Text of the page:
Success starts at the middle

Managers asked to do more, but not getting enough support

Over the past three years, managers at Pfizer’s manufacturing facility in Arnprior, just west of Ottawa, have been asked to do much more than they used to, says Laura Dallas, manager of HR.

“There is a lot more emphasis on the bottom line for middle mangers than there has been in the past,” she says.

The change occurred after an organizational realignment led to an increased focus on product cost, she says. Employees are being asked to be more responsible and efficient but accountability resides with the managers. They have more responsibility for managing and setting budgets. They’re involved in more meetings about the business and must have a better grasp of the organization’s finances.

On top of this, employee development has become a more pressing concern. This too means extra work for managers.

“They are doing a lot more one-on-one coaching than they were previously doing,” Dallas says. HR can create programs but can’t have one-on-one career development discussions with every employee. That’s up to the manager, she says.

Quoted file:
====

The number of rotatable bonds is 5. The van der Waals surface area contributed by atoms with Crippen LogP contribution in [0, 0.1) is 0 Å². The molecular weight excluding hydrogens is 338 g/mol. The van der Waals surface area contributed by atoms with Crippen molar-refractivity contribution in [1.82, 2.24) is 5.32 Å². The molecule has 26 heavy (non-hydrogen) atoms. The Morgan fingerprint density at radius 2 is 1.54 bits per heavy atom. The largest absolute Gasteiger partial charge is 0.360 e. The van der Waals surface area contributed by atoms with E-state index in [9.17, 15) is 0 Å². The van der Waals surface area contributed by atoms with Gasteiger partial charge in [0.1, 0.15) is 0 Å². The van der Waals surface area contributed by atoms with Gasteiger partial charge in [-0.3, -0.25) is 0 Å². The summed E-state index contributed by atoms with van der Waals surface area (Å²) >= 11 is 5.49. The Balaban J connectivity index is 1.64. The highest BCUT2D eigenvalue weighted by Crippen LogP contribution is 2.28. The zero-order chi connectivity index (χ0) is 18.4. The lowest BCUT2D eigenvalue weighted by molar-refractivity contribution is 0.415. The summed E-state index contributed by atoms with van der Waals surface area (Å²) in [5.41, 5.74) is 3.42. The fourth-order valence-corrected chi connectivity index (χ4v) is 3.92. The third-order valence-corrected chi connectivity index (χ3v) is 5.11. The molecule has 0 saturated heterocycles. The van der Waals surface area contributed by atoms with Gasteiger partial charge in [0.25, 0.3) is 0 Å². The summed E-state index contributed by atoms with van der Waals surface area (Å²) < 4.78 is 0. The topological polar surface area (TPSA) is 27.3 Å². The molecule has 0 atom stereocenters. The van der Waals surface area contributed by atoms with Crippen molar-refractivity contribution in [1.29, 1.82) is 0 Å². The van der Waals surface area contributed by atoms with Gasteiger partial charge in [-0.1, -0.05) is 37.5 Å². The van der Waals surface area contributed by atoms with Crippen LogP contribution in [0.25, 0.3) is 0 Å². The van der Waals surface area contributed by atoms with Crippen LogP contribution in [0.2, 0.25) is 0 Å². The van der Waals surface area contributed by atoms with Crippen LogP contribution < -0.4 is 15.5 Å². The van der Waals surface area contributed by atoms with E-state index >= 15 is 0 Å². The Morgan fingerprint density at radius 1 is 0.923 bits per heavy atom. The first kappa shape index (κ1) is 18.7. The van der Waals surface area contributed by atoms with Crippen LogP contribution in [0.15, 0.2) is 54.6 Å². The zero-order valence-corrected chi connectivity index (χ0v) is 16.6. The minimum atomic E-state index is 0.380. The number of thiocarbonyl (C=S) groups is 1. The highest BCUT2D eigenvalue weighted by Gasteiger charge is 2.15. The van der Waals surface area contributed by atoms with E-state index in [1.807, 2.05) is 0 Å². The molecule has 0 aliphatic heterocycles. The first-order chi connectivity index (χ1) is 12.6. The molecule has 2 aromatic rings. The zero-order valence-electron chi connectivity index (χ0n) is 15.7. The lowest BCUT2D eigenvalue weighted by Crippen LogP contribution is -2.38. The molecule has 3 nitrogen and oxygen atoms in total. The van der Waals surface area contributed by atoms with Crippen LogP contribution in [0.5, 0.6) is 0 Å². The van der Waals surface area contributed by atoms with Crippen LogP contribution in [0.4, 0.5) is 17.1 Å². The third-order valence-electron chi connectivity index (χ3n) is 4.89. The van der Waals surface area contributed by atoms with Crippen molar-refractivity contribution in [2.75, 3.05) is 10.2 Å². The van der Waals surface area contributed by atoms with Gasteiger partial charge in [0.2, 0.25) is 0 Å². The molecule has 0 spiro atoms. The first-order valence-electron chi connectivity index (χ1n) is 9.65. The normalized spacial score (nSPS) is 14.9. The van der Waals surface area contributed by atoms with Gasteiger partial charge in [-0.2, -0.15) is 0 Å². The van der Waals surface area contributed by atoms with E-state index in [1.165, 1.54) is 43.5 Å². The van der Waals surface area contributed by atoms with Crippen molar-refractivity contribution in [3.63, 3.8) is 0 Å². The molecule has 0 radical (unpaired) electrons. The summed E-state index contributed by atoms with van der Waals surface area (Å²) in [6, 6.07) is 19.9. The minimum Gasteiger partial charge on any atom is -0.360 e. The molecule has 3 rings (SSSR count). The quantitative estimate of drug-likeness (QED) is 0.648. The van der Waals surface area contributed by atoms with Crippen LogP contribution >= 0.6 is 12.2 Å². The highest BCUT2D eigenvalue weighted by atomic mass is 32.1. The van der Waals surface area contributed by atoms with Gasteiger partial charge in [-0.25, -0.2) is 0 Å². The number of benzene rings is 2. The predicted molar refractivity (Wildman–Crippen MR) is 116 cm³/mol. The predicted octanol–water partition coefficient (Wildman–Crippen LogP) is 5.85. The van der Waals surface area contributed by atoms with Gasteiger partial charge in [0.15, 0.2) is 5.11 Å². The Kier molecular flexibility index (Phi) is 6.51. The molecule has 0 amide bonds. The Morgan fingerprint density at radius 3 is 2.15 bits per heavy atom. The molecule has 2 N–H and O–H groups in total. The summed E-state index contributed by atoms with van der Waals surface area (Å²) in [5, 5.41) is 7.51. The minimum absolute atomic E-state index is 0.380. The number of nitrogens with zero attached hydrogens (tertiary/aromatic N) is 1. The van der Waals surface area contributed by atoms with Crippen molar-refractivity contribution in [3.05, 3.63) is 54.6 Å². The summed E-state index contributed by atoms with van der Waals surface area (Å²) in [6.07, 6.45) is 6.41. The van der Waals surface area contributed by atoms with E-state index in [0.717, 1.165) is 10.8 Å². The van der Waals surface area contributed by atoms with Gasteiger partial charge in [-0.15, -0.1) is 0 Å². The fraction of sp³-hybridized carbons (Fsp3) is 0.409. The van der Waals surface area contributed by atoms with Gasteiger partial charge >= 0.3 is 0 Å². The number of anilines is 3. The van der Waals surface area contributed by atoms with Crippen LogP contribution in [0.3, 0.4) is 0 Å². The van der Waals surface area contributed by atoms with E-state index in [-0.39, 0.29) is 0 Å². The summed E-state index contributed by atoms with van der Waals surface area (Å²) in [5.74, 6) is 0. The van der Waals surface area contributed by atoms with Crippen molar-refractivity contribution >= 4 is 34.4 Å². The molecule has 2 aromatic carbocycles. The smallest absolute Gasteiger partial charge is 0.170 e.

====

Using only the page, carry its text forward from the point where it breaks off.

Inevitably some managers have balked at the changing responsibilities. Workload is a big issue and some managers do resent being given the extra responsibility, Dallas says.

“I think we want to move faster than people are ready to move. Honestly, some people think that if they put up enough resistance for long enough then maybe we’ll forget about it,” she says. “We just have to keep presenting the business case of why (the changes are being made).”

A similar story is being told at a large and growing number of organizations, according to a recent study from the Conference Board of Canada.

Since the late ’90s, many organizations have been asking more of managers, says Carolyn Farquhar, director of organizational excellence at the Conference Board and co-author, with Patricia Booth, of Leading from the middle: Managers make the difference. The biggest difference is a much greater degree of accountability, both for bottom-line performance and engagement of employees.

“Organizations have recognized that people are assets, and that they cannot be managed in the same way as financial or physical assets,” states the report. “Increasingly, organizations recognize that the greatest returns can come from building capacity among middle managers.” Research on turnover shows the number one reason employees leave their jobs is unhappiness with their managers, says Farquhar.

The authors interviewed managers at four organizations well-known for their efforts to support managers — Telus, Dofasco, RBC Royal Bank and Fairmont Hotels and Resorts — to sketch out the best practices for supporting managers.